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insulating above sill plate


sparky67's Avatar
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01-08-09, 09:14 PM   #1  
insulating above sill plate

Looking at my basement i think i should insulate above the sill plate between the floor beams. This is an unfinished basement and i am just trying too keep the first floor warmer. The question is what type of insulation? I don't want to Sheetrock the whole ceiling just becouse i added some insulation at the ends. Also is this worth it if i am not insulating the block?

 
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01-09-09, 05:27 AM   #2  
Hi sparky, there are two issues, the heat loss through the uninsulated surfaces and the air leaks between the wood and foundation and often the wood to wood seams. Even when you can't feel a draft, often air is still able to seep through. A quick bead of caulking will assure everything is tight, I like construction adhesive as it is cheap and dries tough, but just about anything works.

Once the sill plate and rim joist is all sealed, then a simple fill with fiberglass insulation will add the r-value you want. You can make the outer surface kraft, block with a layer of rigid foam, or anything to slow the air infiltrating in and out of the insulation. Some folks simple cut and fit rigid foam and glue in place for the entire job.

If you want an inexpensive foundation cover that I'm currently testing, send me a private message. I will eventually post my results once I have the Infrared pictures to support my efforts, but you may want to try it.

And yes it is worth it to do just the rim, but the block is another big looser.

Bud

 
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01-09-09, 08:29 AM   #3  
I just did this and my kitchen floor is almost as warm as the air on the first floor. I used the spray foam insulation in some spots b/c the sill plate didn't cover the holes in the cinder block. (house built in 1940's) I then caulked everything and used R-13 rolled faced fiberglass. I know I may not have need the faced(paper back) but it worked nice for stapling and lowes was offering it on sale of 8.98 for a 50' roll of it. It makes a difference even if you don't do your walls. I had a lot of air leaking in. Good Luck!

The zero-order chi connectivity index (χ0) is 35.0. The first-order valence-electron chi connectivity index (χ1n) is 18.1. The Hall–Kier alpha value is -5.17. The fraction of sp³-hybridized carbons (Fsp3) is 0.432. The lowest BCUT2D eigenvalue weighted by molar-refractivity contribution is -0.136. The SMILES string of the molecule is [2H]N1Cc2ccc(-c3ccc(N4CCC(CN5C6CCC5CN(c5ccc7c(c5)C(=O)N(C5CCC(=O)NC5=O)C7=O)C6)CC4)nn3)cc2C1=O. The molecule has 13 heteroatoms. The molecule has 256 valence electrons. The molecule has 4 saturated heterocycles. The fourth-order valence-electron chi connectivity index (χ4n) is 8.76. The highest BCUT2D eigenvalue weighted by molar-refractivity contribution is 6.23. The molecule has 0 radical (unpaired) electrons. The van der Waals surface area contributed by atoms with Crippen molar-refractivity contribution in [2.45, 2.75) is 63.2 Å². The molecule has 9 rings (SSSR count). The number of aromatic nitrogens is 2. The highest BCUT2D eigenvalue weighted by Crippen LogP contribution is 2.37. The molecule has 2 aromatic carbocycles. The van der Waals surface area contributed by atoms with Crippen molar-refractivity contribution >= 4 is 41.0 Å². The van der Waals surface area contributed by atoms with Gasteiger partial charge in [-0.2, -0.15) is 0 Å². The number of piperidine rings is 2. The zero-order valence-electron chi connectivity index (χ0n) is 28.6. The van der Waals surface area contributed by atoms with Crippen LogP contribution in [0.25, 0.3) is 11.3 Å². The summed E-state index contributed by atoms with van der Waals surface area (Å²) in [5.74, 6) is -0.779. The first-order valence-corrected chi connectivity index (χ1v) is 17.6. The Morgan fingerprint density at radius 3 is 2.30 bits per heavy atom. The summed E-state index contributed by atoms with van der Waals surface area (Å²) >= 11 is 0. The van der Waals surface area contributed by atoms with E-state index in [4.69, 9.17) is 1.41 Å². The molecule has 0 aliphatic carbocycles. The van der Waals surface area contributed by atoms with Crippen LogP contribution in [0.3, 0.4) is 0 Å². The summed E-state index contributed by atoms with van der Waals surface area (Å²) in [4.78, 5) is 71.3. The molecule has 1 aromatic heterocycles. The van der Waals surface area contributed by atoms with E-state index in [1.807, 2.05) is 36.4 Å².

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01-09-09, 04:44 PM   #4  
I thouhgt some types of insulation could only be instaled if they were covered with a fire rated material? I will be replacing my boiler in a few months and I dont want the inspector to find other things to complain about.

 
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01-09-09, 05:12 PM   #5  
You are correct, some types can be an issue. But determining which ones and where is difficult as it is often up to the local inspector. The foil facing on some rigid insulations will have some benefit as a fire barrier, but I can't say for sure your inspector will approve it.

You can go with air sealing and just the fiberglass insulation and a final layer of kraft faced to cover the surface.

Bud

 
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01-09-09, 05:24 PM   #6  
Here's what I did.

I took a bunch of photos and wrote about the job I did insulating and sealing the sills. Here's the link: Dover Projects: How to Insulate Basement Rim Joists

The rigid foam says this on it, "Local building codes may require a protective or thermal barrier. For more information, consult MSDS, call Dow at 1-866-583-BLUE (2583)."

--Peter

 
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01-10-09, 06:50 AM   #7  
Acually, now that I've done a bit more searching around, it appears that Thermax™ might be a better rigid foam to use than what I used, as I think the Thermax™ Heavy Duty stuff doesn't need to be covered with drywall to meet code.

Here's what they say on the Dow site, "THERMAX™ Heavy Duty Insulation can be installed exposed to the interior without a thermal barrier"

Here's the link to all their Polyisocyanurate boards so you can pick the right now. I'm not qualified to pick it for you.

 
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